Comfort Station at 5th and Penn Streets
Authorization for the erection of a comfort station at the southwest corner of 5th and Penn Streets was asked from council by Councilman Yeager on June 15, 1921.
Construction of the 5th and Penn comfort station began on July 26, 1921. The contract price for the job was $38,147. The first pick was sunk in the asphalt at 8 o'clock, and soon afterward a steam shovel was brought into play. Then asphalt, concrete and finally the soil began to fly in earnest. A fleet of five ton motor trucks were kept busy after that.
At the same time carpenters began the erection of a high board fence, such as usually surrounds street operations. The fence was erected to shut off the gaze as well as the intrusion of hundreds who watched the beginning of the operation. It also served to warn traffic of the danger.
Shortly after the excavation was started workmen encountered the pipes laid under the surface of Penn street, one for gas, another for city water, a third for city steam and large conduits carrying lines of the Metropolitan Edison Co.
Construction Photo - Southwest Corner of 5th and Penn Streets looking Westward
Water and gas supplies were continued by making connections to other Penn street lines which were not interfered with by the comfort station equipment. An incident in connection with the breaking off of the water lines was the fact that two were found to be dead. They had been installed years ago and when opened up were found to be dry.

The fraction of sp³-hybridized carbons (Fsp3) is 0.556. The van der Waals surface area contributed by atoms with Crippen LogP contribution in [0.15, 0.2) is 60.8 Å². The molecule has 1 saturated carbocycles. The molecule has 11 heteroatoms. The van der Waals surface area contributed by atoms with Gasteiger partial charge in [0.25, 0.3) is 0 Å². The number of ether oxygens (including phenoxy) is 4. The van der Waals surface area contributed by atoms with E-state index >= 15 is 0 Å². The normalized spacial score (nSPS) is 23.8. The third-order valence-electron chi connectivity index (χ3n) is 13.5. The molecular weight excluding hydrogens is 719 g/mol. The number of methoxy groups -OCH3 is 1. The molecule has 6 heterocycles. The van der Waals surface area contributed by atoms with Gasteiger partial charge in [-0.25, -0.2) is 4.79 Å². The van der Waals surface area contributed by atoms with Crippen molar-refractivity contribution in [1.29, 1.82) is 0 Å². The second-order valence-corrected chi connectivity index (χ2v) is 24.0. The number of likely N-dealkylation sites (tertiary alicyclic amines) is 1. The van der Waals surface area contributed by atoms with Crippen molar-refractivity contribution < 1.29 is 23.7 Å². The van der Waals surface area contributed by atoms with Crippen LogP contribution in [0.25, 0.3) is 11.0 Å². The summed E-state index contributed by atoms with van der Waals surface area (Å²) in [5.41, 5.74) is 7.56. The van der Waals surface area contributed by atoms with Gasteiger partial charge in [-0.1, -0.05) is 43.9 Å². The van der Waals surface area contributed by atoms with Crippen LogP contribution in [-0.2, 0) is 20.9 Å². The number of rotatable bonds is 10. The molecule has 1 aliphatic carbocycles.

The excavation took about 20 days. The hole was about 60 feet wide, 64.5 feet long and approximately 15 feet deep.
As soon as the excavation was finished the walls were constructed with concrete. A portion of one of the main concrete walls that ran east and west, parallel to the Penn street car tracks, had been completed after some discussion. Council by majority vote agreed to have the wall constructed without placing a back form against the earth. Instead the concrete was poured against the ground. Originally it was decided to have a straight 18 inch concrete wall. Pouring of concrete against the earth resulted in the building of an abutment 24 inches wide at the bottom and 18 inches wide at the top. Into this wall was placed a great amount of steel reinforcing.
Twenty-four inches from the outer walls, a second partition of steel studs and metal lath was constructed and covered with tile. The 24 inch space between the concrete wall and tighter partition provided air space for ventilation of the station. A. large fan to draw foul air from the station to a large ventilating column was located along the Penn street curb, midway between the two entrances to the comfort station. The hollow column had an open top through which air was forced.
About two weeks later the contractors were ready to put down the concrete roof. A tremendous amount of concrete had to be poured to cover the building. This concrete had to be given time to set. After the concrete set it was covered with earth, another layer of concrete and finally the asphalt.
The comfort station was completed in February, 1922. The job was inspected by the members of council and other city officials on Friday, February 10. The various features were pointed out to them by Paul F. Huber, the architect, who supervised the job, which was carried on by the Bader Construction Co.
Looking East from the Southwest corner of 5th and Penn Streets in the 1950s showing entrances to comfort station. Other entrance is in the extreme lower left of of the photo.
The comfort station opened for the first time to public inspection on Saturday, February 11, 1922. On Monday morning, February 13 the comfort station opened for use at 7 o'clock, thereafter between the hours of 7 AM and 11 PM.
The men's room, which was on the eastern side, was about 28 by 50 feet in dimensions. Like the women's room, which was on the west, it was finished in white enamel with white tile on the side walls. The floor was covered with terrazzo flooring.
In the men's room there were 17 urinals, 5 shower baths, 3 pay compartments each containing a closet and wash-stand, 1 pay closet for father and child and 6 public compartments.